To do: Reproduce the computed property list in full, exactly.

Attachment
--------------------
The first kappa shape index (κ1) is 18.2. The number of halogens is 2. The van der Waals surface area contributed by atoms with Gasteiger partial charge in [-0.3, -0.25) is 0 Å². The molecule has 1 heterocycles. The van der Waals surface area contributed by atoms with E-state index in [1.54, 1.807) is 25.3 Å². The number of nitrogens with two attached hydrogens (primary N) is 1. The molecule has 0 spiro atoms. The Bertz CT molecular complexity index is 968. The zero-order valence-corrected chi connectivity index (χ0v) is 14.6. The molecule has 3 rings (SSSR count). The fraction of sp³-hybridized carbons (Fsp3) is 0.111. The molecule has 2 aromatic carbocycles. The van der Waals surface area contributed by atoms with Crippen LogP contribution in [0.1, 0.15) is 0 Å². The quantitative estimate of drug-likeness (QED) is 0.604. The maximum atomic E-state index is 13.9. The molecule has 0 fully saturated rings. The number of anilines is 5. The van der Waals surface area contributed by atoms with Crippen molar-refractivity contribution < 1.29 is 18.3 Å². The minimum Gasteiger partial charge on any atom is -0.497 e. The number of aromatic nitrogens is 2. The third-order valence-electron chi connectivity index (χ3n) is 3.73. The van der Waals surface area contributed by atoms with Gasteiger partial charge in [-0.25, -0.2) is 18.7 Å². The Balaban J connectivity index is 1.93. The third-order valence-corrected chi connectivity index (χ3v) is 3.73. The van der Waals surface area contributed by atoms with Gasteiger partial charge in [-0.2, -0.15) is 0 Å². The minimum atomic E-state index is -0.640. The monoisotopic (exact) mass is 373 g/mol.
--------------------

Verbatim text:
The first kappa shape index (κ1) is 18.2. The number of halogens is 2. The van der Waals surface area contributed by atoms with Gasteiger partial charge in [-0.3, -0.25) is 0 Å². The molecule has 1 heterocycles. The van der Waals surface area contributed by atoms with E-state index in [1.54, 1.807) is 25.3 Å². The number of nitrogens with two attached hydrogens (primary N) is 1. The molecule has 0 spiro atoms. The Bertz CT molecular complexity index is 968. The zero-order valence-corrected chi connectivity index (χ0v) is 14.6. The molecule has 3 rings (SSSR count). The fraction of sp³-hybridized carbons (Fsp3) is 0.111. The molecule has 2 aromatic carbocycles. The van der Waals surface area contributed by atoms with Crippen LogP contribution in [0.1, 0.15) is 0 Å². The quantitative estimate of drug-likeness (QED) is 0.604. The maximum atomic E-state index is 13.9. The molecule has 0 fully saturated rings. The number of anilines is 5. The van der Waals surface area contributed by atoms with Crippen molar-refractivity contribution < 1.29 is 18.3 Å². The minimum Gasteiger partial charge on any atom is -0.497 e. The number of aromatic nitrogens is 2. The third-order valence-electron chi connectivity index (χ3n) is 3.73. The van der Waals surface area contributed by atoms with Gasteiger partial charge in [-0.25, -0.2) is 18.7 Å². The Balaban J connectivity index is 1.93. The third-order valence-corrected chi connectivity index (χ3v) is 3.73. The van der Waals surface area contributed by atoms with Gasteiger partial charge in [-0.2, -0.15) is 0 Å². The minimum atomic E-state index is -0.640. The monoisotopic (exact) mass is 373 g/mol.